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    Poverty, Wealth and Place in Britain, 1968-2005


    Fahmy, Eldin and Dorling, Danny and Rigby, Jan and Wheeler, Ben and Ballas, Dimitris and Thomas, Bethan and Gordon, Dave and Lupton, Ruth (2008) Poverty, Wealth and Place in Britain, 1968-2005. Radical Statistics, 97. pp. 10-29. ISSN 0268-6376

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    Abstract

    This paper examines long-term trends in the geography of poverty and wealth in Britain since 1968. To date, analysis of long-term trends in the spatial distribution of poverty in Britain have been frustrated by an absence of consistency in definitions, data sources and measures, as well as by changes over time in census and administrative geography. The research described here was commissioned by the Joseph Rowntree Foundation in order to further understanding of spatial inequalities in wealth and poverty in Britain since the 1960s (see Dorling et al., 2007). In particular, it draws upon a series of nationally representative poverty surveys conducted in 1968, 1983, 1990, and 1999 in order to derive methodologically consistent measures of ‘breadline poverty’ and ‘core poverty’. These results are then applied to UK Census data using longitudinally consistent boundary data (census tracts) in order to explore the changing geography of poverty in Britain. In comparison with poverty, much less is known about the geography of wealth in Britain, and establishing its distribution is essential for a more thorough understanding of the dynamics of social inequality in Britain. This study represents the first attempt to operationalise such a measure in order to produce longitudinally consistent small area measures of ‘asset wealth’ based on housing wealth data, and ‘exclusive wealth’ based upon analysis of Family Expenditure Survey data. These analyses suggest that not only is poverty widespread in Britain today, but that both poverty and wealth have become increasingly spatially concentrated since 1968. Rich and poor households are increasingly clustering together in different areas, and the ‘average’ group of households which are neither rich nor poor has gradually diminished in size during this period. As a result, poor, rich and ‘average’ households became progressively less likely to live next door to one another between 1971 and 2001.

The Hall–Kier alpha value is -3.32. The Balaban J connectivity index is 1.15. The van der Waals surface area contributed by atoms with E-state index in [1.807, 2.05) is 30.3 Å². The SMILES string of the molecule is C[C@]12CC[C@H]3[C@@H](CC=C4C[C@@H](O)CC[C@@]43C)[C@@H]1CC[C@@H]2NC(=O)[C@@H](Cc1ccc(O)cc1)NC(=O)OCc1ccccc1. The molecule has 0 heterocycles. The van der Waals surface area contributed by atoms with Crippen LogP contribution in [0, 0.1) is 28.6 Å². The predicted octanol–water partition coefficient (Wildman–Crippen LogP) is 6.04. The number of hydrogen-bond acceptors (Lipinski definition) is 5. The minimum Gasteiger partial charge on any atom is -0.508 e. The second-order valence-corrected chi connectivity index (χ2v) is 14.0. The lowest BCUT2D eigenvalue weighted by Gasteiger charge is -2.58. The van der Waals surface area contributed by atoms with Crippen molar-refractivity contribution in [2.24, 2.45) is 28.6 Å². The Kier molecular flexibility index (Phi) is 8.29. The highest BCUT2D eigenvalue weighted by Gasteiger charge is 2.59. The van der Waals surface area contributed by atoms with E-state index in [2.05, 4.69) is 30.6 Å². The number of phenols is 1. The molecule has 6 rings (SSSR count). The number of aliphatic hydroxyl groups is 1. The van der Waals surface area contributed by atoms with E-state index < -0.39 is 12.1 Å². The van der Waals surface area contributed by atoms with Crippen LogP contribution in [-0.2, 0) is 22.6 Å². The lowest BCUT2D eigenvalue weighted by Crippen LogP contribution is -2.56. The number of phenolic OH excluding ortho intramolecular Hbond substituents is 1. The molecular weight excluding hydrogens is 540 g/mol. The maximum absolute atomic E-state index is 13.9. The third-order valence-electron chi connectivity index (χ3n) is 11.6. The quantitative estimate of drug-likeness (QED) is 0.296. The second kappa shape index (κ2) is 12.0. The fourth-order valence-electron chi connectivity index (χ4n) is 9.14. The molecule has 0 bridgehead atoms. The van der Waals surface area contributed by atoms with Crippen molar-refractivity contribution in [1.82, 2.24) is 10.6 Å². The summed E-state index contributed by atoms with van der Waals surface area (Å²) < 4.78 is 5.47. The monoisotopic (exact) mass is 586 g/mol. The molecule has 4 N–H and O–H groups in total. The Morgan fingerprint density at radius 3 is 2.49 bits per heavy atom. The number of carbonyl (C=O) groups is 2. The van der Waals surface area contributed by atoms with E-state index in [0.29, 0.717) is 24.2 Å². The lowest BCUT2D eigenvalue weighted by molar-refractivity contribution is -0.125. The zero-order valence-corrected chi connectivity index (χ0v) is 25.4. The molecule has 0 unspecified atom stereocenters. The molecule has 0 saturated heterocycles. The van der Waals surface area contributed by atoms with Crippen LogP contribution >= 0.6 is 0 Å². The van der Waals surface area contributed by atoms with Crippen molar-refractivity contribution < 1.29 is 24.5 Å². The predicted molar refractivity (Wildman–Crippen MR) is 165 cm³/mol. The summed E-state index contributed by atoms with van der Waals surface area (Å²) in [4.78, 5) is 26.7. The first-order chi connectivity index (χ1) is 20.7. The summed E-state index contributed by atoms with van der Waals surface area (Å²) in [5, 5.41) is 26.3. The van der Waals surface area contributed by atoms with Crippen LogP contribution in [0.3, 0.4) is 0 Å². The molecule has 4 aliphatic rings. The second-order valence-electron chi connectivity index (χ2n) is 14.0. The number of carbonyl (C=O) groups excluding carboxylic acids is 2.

Item Type: Article
    Keywords: Britain; poverty; long-term; geography of wealth; social inequality;
    Academic Unit: Faculty of Social Sciences > Geography
    Item ID: 12209
    Identification Number: https://www.radstats.org.uk/journal/
    Depositing User: Jan Rigby
    Date Deposited: 22 Jan 2020 16:39
    Journal or Publication Title: Radical Statistics
    Publisher: Radical Statistics Group
    Refereed: Yes
    URI:

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